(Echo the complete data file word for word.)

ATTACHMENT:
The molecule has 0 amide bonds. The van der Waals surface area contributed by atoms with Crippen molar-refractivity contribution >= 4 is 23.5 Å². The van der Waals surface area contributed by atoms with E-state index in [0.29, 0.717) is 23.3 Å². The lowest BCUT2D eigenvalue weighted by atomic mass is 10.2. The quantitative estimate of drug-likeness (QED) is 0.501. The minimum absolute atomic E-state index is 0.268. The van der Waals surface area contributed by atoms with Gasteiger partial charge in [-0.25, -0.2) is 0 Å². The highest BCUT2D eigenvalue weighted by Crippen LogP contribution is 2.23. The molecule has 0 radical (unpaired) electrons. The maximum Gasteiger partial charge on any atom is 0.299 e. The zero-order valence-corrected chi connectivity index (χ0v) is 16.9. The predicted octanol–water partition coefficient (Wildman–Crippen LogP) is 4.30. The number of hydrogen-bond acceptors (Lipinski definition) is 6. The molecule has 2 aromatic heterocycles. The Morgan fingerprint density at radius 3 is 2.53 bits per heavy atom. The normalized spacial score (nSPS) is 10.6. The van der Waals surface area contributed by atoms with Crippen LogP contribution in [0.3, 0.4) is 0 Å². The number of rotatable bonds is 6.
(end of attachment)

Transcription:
The molecule has 0 amide bonds. The van der Waals surface area contributed by atoms with Crippen molar-refractivity contribution >= 4 is 23.5 Å². The van der Waals surface area contributed by atoms with E-state index in [0.29, 0.717) is 23.3 Å². The lowest BCUT2D eigenvalue weighted by atomic mass is 10.2. The quantitative estimate of drug-likeness (QED) is 0.501. The minimum absolute atomic E-state index is 0.268. The van der Waals surface area contributed by atoms with Gasteiger partial charge in [-0.25, -0.2) is 0 Å². The highest BCUT2D eigenvalue weighted by Crippen LogP contribution is 2.23. The molecule has 0 radical (unpaired) electrons. The maximum Gasteiger partial charge on any atom is 0.299 e. The zero-order valence-corrected chi connectivity index (χ0v) is 16.9. The predicted octanol–water partition coefficient (Wildman–Crippen LogP) is 4.30. The number of hydrogen-bond acceptors (Lipinski definition) is 6. The molecule has 2 aromatic heterocycles. The Morgan fingerprint density at radius 3 is 2.53 bits per heavy atom. The normalized spacial score (nSPS) is 10.6. The van der Waals surface area contributed by atoms with Crippen LogP contribution in [0.3, 0.4) is 0 Å². The number of rotatable bonds is 6.